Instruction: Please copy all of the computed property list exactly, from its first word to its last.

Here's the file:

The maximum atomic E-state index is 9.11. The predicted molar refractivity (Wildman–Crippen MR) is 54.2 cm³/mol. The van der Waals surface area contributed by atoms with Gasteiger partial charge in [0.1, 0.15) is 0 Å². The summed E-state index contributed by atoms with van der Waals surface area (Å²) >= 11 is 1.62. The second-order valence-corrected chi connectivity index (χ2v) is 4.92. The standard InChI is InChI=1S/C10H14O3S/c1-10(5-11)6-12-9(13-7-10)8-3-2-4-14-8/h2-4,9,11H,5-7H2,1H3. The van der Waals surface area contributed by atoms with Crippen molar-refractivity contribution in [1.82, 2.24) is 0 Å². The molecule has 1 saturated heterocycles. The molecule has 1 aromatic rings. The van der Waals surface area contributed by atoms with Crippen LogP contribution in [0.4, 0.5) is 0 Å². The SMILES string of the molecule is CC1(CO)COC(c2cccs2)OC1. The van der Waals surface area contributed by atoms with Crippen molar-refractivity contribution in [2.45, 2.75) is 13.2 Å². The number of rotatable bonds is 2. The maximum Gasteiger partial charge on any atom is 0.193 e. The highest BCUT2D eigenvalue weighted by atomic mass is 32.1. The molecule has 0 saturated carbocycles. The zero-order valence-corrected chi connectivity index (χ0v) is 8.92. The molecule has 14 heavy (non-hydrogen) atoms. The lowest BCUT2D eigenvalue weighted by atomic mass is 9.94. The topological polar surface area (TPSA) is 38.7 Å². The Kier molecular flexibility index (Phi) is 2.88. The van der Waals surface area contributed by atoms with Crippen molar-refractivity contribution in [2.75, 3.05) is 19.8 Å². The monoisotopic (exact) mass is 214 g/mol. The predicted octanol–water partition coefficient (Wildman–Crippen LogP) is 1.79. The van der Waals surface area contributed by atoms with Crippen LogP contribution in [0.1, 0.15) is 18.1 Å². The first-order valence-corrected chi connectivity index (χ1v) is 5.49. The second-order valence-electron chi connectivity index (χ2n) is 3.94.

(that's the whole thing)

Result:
The maximum atomic E-state index is 9.11. The predicted molar refractivity (Wildman–Crippen MR) is 54.2 cm³/mol. The van der Waals surface area contributed by atoms with Gasteiger partial charge in [0.1, 0.15) is 0 Å². The summed E-state index contributed by atoms with van der Waals surface area (Å²) >= 11 is 1.62. The second-order valence-corrected chi connectivity index (χ2v) is 4.92. The standard InChI is InChI=1S/C10H14O3S/c1-10(5-11)6-12-9(13-7-10)8-3-2-4-14-8/h2-4,9,11H,5-7H2,1H3. The van der Waals surface area contributed by atoms with Crippen molar-refractivity contribution in [1.82, 2.24) is 0 Å². The molecule has 1 saturated heterocycles. The molecule has 1 aromatic rings. The van der Waals surface area contributed by atoms with Crippen LogP contribution in [0.4, 0.5) is 0 Å². The SMILES string of the molecule is CC1(CO)COC(c2cccs2)OC1. The van der Waals surface area contributed by atoms with Crippen molar-refractivity contribution in [2.45, 2.75) is 13.2 Å². The number of rotatable bonds is 2. The maximum Gasteiger partial charge on any atom is 0.193 e. The highest BCUT2D eigenvalue weighted by atomic mass is 32.1. The molecule has 0 saturated carbocycles. The zero-order valence-corrected chi connectivity index (χ0v) is 8.92. The molecule has 14 heavy (non-hydrogen) atoms. The lowest BCUT2D eigenvalue weighted by atomic mass is 9.94. The topological polar surface area (TPSA) is 38.7 Å². The Kier molecular flexibility index (Phi) is 2.88. The van der Waals surface area contributed by atoms with Crippen molar-refractivity contribution in [2.75, 3.05) is 19.8 Å². The monoisotopic (exact) mass is 214 g/mol. The predicted octanol–water partition coefficient (Wildman–Crippen LogP) is 1.79. The van der Waals surface area contributed by atoms with Crippen LogP contribution in [0.1, 0.15) is 18.1 Å². The first-order valence-corrected chi connectivity index (χ1v) is 5.49. The second-order valence-electron chi connectivity index (χ2n) is 3.94.